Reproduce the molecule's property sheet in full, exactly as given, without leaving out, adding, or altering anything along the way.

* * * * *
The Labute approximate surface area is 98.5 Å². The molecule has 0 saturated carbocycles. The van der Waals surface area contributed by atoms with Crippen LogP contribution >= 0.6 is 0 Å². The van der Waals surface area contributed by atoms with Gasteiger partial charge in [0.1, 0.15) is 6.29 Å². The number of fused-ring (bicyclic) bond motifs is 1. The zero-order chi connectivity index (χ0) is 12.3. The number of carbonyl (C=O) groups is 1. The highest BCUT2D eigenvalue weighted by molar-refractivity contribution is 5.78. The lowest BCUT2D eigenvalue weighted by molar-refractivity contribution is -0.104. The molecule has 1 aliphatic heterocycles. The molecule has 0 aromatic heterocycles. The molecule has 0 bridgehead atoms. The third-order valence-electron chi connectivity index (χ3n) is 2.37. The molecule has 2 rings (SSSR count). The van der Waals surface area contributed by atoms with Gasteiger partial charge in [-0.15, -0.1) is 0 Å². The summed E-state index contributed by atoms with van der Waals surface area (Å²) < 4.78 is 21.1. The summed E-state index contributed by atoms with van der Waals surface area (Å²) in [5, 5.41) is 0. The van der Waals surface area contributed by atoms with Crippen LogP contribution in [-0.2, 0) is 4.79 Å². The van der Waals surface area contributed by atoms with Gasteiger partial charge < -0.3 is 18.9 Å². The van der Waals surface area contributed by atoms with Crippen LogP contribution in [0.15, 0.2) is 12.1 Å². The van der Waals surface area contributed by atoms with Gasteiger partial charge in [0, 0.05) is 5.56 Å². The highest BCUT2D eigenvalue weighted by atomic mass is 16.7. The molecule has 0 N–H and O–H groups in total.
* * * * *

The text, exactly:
The Labute approximate surface area is 98.5 Å². The molecule has 0 saturated carbocycles. The van der Waals surface area contributed by atoms with Crippen LogP contribution >= 0.6 is 0 Å². The van der Waals surface area contributed by atoms with Gasteiger partial charge in [0.1, 0.15) is 6.29 Å². The number of fused-ring (bicyclic) bond motifs is 1. The zero-order chi connectivity index (χ0) is 12.3. The number of carbonyl (C=O) groups is 1. The highest BCUT2D eigenvalue weighted by molar-refractivity contribution is 5.78. The lowest BCUT2D eigenvalue weighted by molar-refractivity contribution is -0.104. The molecule has 1 aliphatic heterocycles. The molecule has 0 aromatic heterocycles. The molecule has 0 bridgehead atoms. The third-order valence-electron chi connectivity index (χ3n) is 2.37. The molecule has 2 rings (SSSR count). The van der Waals surface area contributed by atoms with Gasteiger partial charge in [-0.15, -0.1) is 0 Å². The summed E-state index contributed by atoms with van der Waals surface area (Å²) < 4.78 is 21.1. The summed E-state index contributed by atoms with van der Waals surface area (Å²) in [5, 5.41) is 0. The van der Waals surface area contributed by atoms with Crippen LogP contribution in [-0.2, 0) is 4.79 Å². The van der Waals surface area contributed by atoms with Gasteiger partial charge < -0.3 is 18.9 Å². The van der Waals surface area contributed by atoms with Crippen LogP contribution in [0.15, 0.2) is 12.1 Å². The van der Waals surface area contributed by atoms with Gasteiger partial charge in [0, 0.05) is 5.56 Å². The highest BCUT2D eigenvalue weighted by atomic mass is 16.7. The molecule has 0 N–H and O–H groups in total.